‘I’ve made my choices. I haven’t hemmed and hawed and then realised one day that it was too late. I have nobody but myself to thank for that. When I see bitterness in a lot of people around me, I’m glad I’m not one of them.’
) and out and out loneliness (he bumps into a barmy overly perfumed widow and a woman in a hotel lounge whom he beds, each of whom reflect versions of himself, in a way). He is also a figure who returns like the dog chained to its own vomit to incidents from his past over and over again, incidents from earlier Wallander novels and, curiously, events from him childhood, ranging from his time as an errand boy to his desire for a model train set, the period of time he thinks of as the best time in his life changing (at one point it is when Linda was a young girl, at another it was when he was a teenager watching his father paint).
This is only a problem, however, if you are a dyed in the wool thriller fan who can’t bear to step outside your comfort zone for a half hour. In some respects, The Troubled Man is more like a critique of the detective genre (imagine Michael Chabon’s The Final Solution or The Yiddish Policeman’s Union through a Swedish filter) with a detective engaged in quantifying Zeno’s paradox, the more he discovers, the less he knows:
‘Wallander paused and turned around. The street was still deserted. He could hear music coming from an open window. A German hit song. He heard the words leben, eben and neben. He continued walking until he came to a little square. Some young people were making out on a bench. Maybe I should stand here and shout into the night, he thought. I don’t know what’s going on. That’s what I could shout. The only thing I’m sure about is that there is something I’m not getting. Am I coming closer to the truth, or drifting further away from it?’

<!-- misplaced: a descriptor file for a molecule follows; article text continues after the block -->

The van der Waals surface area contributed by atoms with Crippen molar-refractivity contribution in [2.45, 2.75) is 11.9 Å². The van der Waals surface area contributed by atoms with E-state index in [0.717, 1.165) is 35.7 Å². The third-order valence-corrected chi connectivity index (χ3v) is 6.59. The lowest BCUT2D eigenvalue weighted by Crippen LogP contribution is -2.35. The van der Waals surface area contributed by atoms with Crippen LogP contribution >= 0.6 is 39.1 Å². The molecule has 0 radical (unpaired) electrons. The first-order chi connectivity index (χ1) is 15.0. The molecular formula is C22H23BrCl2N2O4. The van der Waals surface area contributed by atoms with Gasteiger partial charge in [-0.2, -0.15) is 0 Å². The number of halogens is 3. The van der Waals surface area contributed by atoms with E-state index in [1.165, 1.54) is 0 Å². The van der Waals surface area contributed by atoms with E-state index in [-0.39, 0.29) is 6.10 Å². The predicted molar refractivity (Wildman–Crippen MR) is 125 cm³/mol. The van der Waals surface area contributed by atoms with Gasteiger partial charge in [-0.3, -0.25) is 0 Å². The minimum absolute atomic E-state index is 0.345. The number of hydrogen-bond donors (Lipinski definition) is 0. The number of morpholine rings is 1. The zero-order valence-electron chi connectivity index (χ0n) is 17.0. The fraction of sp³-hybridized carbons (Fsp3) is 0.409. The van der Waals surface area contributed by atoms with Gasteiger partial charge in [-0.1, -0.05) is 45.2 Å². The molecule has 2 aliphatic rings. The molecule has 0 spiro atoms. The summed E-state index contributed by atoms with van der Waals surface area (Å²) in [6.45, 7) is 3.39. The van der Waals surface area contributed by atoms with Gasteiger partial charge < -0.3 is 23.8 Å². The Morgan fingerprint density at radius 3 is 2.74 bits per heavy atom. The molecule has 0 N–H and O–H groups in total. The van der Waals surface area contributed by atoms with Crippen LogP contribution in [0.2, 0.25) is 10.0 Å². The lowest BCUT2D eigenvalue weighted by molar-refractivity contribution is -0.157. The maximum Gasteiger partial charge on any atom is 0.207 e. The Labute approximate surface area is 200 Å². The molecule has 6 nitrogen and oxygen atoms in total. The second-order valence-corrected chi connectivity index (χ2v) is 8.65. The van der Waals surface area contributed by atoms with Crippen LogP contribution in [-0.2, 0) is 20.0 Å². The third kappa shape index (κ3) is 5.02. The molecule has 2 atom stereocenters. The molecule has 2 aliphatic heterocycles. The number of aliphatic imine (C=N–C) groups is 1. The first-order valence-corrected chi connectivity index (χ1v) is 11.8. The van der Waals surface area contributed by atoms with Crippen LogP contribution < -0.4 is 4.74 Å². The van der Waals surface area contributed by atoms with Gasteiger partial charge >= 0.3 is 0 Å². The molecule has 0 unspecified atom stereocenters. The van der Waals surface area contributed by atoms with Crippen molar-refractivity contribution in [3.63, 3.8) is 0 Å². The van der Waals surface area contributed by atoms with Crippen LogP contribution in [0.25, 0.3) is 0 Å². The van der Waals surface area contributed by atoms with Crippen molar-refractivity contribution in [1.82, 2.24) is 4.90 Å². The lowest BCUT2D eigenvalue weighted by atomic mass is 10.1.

Although Mankell’s technique for crafting detective fiction isn’t a million miles away from Conan Doyle, Wallander himself is the very inverse of Sherlock Holmes. This is a novel that climaxes with him realising that he has been wrong all along, and that revelation is perfectly in keeping with the man he has become. As an espionage novel in the vein of John Le Carre, it isn’t wholly successful to be sure. Mankell asks at the climax:
‘What did he know now that he hadn’t known before? Not much at all, he thought. I’m still the same bewildered character on the periphery of all the major political and military developments. I’m still the same unhappy and insecure individual on the sidelines just as I’ve always been.’
Similarly, the way in which Mankell ends the book and thereby closes this particular chapter of his career feels unjust (feels like Conan Doyle roaring ‘Look! I’m done with this now!’ over the Reichenbach Falls). But, for all that, it’s an interesting novel that works on more levels than you’d expect from more typical genre fiction.
Any Cop?: For Wallander fans, this may not quite be the final outing they were hoping for; but for Mankell fans who have been following the more literary trend of recent novels like Italian Shoes and The Man from Beijing, The Troubled Man is well worth a read.